Ritz’s barley bill derailed from fast track

Federal government plans to “fast-track” deregulation of Prairie barley marketing were derailed by the three federal opposition parties Monday.

In this case, “fast-tracking” the Conservative government’s bills C-46 and C-57 would have seen them circumvent the usual route of debate in the House of Commons and head directly to the Commons ag committee for discussion.

C-46, introduced in March, is Ritz’s “marketing choice” bill, which proposes to deregulate the current single marketing desk for Prairie barley operated by the Canadian Wheat Board and give farmers the option of selling barley either on the open market or via the CWB.

C-57, announced at the end of May, proposes Prairie wheat and barley growers must produce a minimum 120 tonnes of wheat or barley in either of the two crop years before an election of CWB farmer-directors in their districts, in order to be eligible to vote.

The Tories “moved to send Bill C-46 and Bill C-57 directly to committee to expedite their passage but opposition parties obstructed the process and prevented this important legislation from helping western Canadian farmers as quickly as possible,” Agriculture Minister Gerry Ritz said in a statement after Monday’s vote in the Commons.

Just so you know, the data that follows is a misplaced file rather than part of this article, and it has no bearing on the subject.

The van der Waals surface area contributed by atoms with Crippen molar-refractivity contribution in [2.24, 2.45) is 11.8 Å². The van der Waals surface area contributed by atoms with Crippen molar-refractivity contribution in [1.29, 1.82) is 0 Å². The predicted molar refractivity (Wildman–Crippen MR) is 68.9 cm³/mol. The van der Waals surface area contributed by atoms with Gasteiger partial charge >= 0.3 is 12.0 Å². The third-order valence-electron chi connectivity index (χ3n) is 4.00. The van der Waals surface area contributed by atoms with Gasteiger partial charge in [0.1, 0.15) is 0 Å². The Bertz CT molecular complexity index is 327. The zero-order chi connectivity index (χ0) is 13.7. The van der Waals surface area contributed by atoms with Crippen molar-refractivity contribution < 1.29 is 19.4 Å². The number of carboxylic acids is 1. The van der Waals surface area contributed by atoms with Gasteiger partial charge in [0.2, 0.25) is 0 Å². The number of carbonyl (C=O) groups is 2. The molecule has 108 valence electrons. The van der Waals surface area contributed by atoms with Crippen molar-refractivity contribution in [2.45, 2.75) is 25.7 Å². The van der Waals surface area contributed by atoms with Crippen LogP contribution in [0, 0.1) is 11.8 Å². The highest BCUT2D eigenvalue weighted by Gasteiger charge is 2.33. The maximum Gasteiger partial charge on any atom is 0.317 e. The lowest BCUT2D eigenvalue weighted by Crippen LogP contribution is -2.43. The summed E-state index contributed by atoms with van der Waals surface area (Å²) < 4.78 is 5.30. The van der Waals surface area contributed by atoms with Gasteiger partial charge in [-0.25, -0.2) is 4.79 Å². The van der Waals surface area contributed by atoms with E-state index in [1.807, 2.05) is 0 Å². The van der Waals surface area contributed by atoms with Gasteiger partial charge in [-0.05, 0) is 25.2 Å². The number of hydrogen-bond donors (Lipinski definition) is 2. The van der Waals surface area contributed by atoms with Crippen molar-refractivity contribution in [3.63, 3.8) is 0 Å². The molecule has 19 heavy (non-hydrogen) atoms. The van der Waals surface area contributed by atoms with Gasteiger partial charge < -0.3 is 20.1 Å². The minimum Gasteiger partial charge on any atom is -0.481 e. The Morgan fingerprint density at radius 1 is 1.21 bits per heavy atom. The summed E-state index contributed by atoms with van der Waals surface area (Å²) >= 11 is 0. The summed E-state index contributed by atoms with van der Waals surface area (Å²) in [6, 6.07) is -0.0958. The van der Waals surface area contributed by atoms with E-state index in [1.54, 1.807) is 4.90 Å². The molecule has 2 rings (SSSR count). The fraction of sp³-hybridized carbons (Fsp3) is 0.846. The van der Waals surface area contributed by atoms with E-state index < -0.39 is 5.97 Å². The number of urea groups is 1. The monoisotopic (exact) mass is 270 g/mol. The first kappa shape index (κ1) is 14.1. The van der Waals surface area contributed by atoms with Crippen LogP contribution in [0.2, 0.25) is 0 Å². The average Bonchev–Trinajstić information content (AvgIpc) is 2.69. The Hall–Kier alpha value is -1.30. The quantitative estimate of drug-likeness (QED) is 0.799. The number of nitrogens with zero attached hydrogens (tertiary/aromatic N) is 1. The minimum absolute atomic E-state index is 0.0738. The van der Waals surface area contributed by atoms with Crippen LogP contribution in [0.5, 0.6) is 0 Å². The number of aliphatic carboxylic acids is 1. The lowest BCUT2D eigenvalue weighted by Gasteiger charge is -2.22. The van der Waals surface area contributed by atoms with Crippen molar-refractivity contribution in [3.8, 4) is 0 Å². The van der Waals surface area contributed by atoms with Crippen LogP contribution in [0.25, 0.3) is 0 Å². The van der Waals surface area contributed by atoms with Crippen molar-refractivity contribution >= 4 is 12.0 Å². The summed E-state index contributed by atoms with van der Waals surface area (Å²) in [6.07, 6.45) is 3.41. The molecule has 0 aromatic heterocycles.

Citing polling results from the board’s own recent survey of CWB permit book holders, Ritz had issued a statement before the vote calling for unanimous consent from all parties to send the bills to the ag committee, but was rejected. The three parties hadn’t yet made any official statements on the matter late Monday.

With the Commons scheduled to go on summer break from June 20 to mid-September, the bills’ return to the regular track of Commons business makes it unlikely that C-46 would pass in time to take effect for the coming crop year on Aug. 1.

The minority Tory government had said it wanted to see the changes take place by Aug. 1, but “I don’t know if that’s possible now,” said Saskatchewan MP David Anderson, Ritz’s parliamentary secretary on the CWB file, in an interview with the Reuters news service Monday.

The opposition Liberals, NDP and Bloc Quebecois have all expressed support, in varying degrees, for the CWB single desk to continue.

Both bills are relatively low on the projected order of business in the Commons on Tuesday.

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